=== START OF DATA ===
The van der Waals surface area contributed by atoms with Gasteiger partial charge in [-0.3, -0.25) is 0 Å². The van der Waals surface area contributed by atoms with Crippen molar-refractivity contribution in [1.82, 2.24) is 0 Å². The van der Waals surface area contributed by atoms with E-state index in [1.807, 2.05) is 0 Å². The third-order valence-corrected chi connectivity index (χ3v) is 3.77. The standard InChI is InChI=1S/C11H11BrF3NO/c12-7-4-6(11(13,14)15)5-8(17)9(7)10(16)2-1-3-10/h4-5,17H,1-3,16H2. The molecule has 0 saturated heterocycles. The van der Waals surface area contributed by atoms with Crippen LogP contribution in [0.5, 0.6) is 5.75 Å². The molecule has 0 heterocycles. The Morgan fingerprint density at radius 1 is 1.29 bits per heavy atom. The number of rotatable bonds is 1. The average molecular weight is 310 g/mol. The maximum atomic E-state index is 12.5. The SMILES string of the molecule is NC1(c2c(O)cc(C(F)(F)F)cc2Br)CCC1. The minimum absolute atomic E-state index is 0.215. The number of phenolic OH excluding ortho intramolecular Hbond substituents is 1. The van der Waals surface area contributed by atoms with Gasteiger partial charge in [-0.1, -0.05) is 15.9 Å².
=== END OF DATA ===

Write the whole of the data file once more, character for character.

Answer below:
The van der Waals surface area contributed by atoms with Gasteiger partial charge in [-0.3, -0.25) is 0 Å². The van der Waals surface area contributed by atoms with Crippen molar-refractivity contribution in [1.82, 2.24) is 0 Å². The van der Waals surface area contributed by atoms with E-state index in [1.807, 2.05) is 0 Å². The third-order valence-corrected chi connectivity index (χ3v) is 3.77. The standard InChI is InChI=1S/C11H11BrF3NO/c12-7-4-6(11(13,14)15)5-8(17)9(7)10(16)2-1-3-10/h4-5,17H,1-3,16H2. The molecule has 0 saturated heterocycles. The van der Waals surface area contributed by atoms with Crippen LogP contribution in [0.5, 0.6) is 5.75 Å². The molecule has 0 heterocycles. The Morgan fingerprint density at radius 1 is 1.29 bits per heavy atom. The number of rotatable bonds is 1. The average molecular weight is 310 g/mol. The maximum atomic E-state index is 12.5. The SMILES string of the molecule is NC1(c2c(O)cc(C(F)(F)F)cc2Br)CCC1. The minimum absolute atomic E-state index is 0.215. The number of phenolic OH excluding ortho intramolecular Hbond substituents is 1. The van der Waals surface area contributed by atoms with Gasteiger partial charge in [-0.1, -0.05) is 15.9 Å².